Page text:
“Any system of prior restraints of expression comes to this Court bearing a heavy presumption against its constitutional validity” … The Government “thus carries a heavy burden of showing justification for the imposition of such a restraint.” SCOTUS Pentagon Papers Decision

A coalition of press outlets have written DOD General Counsel Jeh Johnson, calling that the banning of four Gitmo reporters for publishing the name of Omar Khadr interrogator Joshua Claus an unconstitutional example of prior restraint.

In a letter to Pentagon General Counsel Jeh Johnson, the organizations argue that the Pentagon’s interpretation of the rules is “plainly illegal” because it bars publication of information considered “protected” even if the information is already widely known and publicly available.

Such a restriction is “a ‘classic example’ of a prior restraint” that “the Supreme Court repeatedly has refused to allow . . . even in the name of national security,” the organizations said.

The organizations include McClatchy Newspapers, which owns The Miami Herald and 30 other newspapers, The Associated Press, Dow Jones & Co., The New York Times, Reuters and The Washington Post.


“There must be a sufficiently strong, legitimate government interest before a contractual condition may legally restrict a citizen’s First Amendment rights,” attorney David Schulz wrote on the news organizations’ behalf. “As demonstrated above, no such legitimate interest justifies the overly broad censorship imposed by the ground rules.”

The news organizations are also taking issue with the way DOD reviews and deletes images for classification reasons.

What’s particularly interesting about this challenge, IMO, is how the timing is going to work out. As the article notes, DOD has agreed to lift the ban on the four reporters on August 5 (though I believe the reporters will have to “reapply” for credentials, providing one more opportunity for mischief).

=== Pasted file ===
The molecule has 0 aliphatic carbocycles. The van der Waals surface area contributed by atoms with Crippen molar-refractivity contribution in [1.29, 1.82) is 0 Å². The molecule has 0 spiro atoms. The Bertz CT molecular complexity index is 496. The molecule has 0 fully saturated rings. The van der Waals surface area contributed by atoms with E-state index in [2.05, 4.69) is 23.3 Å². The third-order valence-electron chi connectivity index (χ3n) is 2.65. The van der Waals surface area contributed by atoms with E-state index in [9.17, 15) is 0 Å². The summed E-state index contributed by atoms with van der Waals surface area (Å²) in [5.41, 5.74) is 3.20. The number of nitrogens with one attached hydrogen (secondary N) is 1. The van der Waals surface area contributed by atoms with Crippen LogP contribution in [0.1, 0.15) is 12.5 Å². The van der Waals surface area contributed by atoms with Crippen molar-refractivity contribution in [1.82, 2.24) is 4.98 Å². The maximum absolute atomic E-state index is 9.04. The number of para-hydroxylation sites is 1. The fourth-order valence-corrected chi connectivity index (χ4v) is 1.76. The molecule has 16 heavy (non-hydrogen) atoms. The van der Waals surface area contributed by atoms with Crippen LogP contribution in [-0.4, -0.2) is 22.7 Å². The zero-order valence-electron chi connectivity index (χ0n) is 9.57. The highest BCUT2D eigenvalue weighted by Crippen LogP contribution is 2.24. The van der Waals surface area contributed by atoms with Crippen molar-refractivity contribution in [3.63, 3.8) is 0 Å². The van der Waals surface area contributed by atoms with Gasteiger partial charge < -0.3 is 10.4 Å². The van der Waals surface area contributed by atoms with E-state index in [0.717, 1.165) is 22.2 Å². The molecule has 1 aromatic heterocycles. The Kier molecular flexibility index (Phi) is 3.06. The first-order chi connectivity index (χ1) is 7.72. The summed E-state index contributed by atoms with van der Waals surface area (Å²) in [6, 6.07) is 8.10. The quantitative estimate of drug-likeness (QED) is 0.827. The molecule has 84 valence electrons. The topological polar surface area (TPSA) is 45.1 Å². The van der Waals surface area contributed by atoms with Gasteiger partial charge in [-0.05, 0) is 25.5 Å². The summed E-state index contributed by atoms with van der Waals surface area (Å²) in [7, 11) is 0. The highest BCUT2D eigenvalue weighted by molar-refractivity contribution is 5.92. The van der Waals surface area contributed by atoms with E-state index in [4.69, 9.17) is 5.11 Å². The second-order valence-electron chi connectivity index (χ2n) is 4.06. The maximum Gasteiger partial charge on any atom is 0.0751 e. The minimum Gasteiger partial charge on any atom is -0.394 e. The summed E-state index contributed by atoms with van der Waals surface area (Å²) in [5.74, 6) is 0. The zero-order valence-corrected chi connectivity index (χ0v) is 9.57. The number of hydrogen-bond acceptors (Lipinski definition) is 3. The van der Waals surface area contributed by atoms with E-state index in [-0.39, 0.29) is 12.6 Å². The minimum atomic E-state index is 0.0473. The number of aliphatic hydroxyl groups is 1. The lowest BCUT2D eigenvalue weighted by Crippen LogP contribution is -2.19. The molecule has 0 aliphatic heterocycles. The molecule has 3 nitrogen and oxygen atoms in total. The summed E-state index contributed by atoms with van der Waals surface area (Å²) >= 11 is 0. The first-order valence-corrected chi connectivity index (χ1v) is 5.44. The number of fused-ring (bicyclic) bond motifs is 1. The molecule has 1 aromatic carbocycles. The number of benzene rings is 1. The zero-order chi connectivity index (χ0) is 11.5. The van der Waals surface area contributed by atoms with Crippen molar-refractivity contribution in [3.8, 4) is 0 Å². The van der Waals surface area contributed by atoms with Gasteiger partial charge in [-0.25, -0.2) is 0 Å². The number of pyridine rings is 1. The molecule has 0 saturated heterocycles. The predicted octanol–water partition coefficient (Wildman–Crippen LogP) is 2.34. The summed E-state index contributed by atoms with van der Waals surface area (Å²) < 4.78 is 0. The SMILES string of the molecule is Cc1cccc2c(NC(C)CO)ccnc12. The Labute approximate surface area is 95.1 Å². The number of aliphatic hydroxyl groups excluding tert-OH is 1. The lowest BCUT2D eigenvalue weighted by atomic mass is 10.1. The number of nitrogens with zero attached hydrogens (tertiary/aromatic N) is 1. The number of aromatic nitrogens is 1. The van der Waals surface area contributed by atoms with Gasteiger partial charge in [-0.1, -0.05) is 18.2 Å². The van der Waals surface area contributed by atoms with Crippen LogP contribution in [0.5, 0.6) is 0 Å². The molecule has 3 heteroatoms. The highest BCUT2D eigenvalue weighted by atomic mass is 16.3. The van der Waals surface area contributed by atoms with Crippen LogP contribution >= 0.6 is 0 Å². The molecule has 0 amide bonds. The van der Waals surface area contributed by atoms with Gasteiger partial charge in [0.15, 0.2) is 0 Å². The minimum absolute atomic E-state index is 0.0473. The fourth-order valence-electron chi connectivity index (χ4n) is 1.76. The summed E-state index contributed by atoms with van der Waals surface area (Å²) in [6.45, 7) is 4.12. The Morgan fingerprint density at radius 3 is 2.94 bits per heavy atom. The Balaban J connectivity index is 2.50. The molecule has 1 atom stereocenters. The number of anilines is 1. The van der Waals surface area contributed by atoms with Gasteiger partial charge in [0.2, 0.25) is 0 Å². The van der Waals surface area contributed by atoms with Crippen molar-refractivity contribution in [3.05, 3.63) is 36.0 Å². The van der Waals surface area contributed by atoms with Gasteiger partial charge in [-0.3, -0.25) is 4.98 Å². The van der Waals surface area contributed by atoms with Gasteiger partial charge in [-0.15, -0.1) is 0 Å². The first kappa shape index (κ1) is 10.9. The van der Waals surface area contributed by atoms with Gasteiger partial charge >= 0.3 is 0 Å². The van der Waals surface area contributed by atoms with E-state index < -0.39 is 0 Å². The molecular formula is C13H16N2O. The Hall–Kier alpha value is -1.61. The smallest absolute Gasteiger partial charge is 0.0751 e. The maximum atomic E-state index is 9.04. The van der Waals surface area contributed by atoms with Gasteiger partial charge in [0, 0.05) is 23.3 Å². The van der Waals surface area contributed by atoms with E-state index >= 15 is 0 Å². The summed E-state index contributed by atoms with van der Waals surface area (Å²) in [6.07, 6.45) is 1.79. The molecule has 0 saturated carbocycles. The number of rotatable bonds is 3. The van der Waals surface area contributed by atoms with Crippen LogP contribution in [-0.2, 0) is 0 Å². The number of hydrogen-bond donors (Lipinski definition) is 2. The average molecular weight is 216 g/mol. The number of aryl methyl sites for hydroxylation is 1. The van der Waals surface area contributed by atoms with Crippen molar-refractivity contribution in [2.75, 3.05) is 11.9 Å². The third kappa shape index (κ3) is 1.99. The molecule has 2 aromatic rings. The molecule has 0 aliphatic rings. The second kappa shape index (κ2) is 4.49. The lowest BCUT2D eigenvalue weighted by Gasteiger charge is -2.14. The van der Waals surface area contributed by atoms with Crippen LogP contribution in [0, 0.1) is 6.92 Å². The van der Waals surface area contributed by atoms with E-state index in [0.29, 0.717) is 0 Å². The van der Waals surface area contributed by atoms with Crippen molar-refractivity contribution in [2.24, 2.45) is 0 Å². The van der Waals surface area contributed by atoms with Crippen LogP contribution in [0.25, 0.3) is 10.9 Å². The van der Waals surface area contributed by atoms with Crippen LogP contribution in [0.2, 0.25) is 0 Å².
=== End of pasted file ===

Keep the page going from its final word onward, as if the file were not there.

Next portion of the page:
The Pentagon has agreed to lift the ban on the four reporters on Aug. 5. That, however, isn’t enough, the organizations said, noting that the hearing the reporters were covering resumes on July 12.

That is, in a show of faux-reasonableness, DOD has agreed to let the three best Canadian Gitmo reporters and the best Gitmo reporter, period, apply for credentials again on August 5. But, as the article makes clear, that means the journalists won’t be able to attend “the hearing the reporters were covering” which starts up again in a week. Canada’s best Khadr reporters and Carol Rosenberg will be able to reapply to cover Khadr’s actual trial, but they won’t be able to cover the rest of his suppression hearing, which reconvenes on July 12.

That hearing, of course, concerned whether or not Omar Khadr’s confessions should be thrown out because of abuse he suffered at the hands of his interrogators.

I’ve noted before that DOD’s own explanation for the banning clarifies it doesn’t want reporters connecting the crimes for which Joshua Claus has already been convicted–including involvement in the death of Dilawar–with the threats of rape and death he made against Khadr.

If we take DOD at its word that the big problem with naming Joshua Claus as Interrogator #1 even after he has been named as Khadr’s primary interrogator at Bagram in the past, then the big problem must be connecting the content of Claus’ testimony at this week’s hearing–that he threatened Khadr with rape–with the general climate of abusiveness which led to the deaths of two detainees.

Remember, DOD is arguing that Khadr’s admissions after he heard this story implicitly threatening rape and possibly death were untainted by abuse. That’s the whole point of this hearing. That claim is much harder to sustain if we also know that the same guy who threatened rape went on to contribute to another detainee’s death.

The argument about prior restraint is probably a good one and may improve things going forward.

But it’s not clear it’s going to get Carol Rosenberg and Michelle Shepherd down to Gitmo for the conclusion of the suppression hearing.

Why is DOD so worried about exposing its evidentiary standards to scrutiny of good reporting?